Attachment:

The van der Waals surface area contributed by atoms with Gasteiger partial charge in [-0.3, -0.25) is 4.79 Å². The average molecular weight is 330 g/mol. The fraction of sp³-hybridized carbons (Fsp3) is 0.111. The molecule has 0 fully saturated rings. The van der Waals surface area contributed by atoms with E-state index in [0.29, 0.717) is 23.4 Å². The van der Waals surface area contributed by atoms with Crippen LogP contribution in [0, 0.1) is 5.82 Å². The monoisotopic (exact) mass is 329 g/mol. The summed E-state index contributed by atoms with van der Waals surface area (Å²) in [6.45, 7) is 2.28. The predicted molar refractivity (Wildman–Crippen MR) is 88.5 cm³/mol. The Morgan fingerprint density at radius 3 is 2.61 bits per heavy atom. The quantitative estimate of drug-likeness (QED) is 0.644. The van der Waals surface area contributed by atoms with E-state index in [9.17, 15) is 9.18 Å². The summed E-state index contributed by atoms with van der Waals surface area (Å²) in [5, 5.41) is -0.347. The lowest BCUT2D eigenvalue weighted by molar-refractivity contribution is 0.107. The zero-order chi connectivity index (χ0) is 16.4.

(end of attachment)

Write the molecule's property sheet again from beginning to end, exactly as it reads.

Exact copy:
The van der Waals surface area contributed by atoms with Gasteiger partial charge in [-0.3, -0.25) is 4.79 Å². The average molecular weight is 330 g/mol. The fraction of sp³-hybridized carbons (Fsp3) is 0.111. The molecule has 0 fully saturated rings. The van der Waals surface area contributed by atoms with E-state index in [0.29, 0.717) is 23.4 Å². The van der Waals surface area contributed by atoms with Crippen LogP contribution in [0, 0.1) is 5.82 Å². The monoisotopic (exact) mass is 329 g/mol. The summed E-state index contributed by atoms with van der Waals surface area (Å²) in [6.45, 7) is 2.28. The predicted molar refractivity (Wildman–Crippen MR) is 88.5 cm³/mol. The Morgan fingerprint density at radius 3 is 2.61 bits per heavy atom. The quantitative estimate of drug-likeness (QED) is 0.644. The van der Waals surface area contributed by atoms with E-state index in [9.17, 15) is 9.18 Å². The summed E-state index contributed by atoms with van der Waals surface area (Å²) in [5, 5.41) is -0.347. The lowest BCUT2D eigenvalue weighted by molar-refractivity contribution is 0.107. The zero-order chi connectivity index (χ0) is 16.4.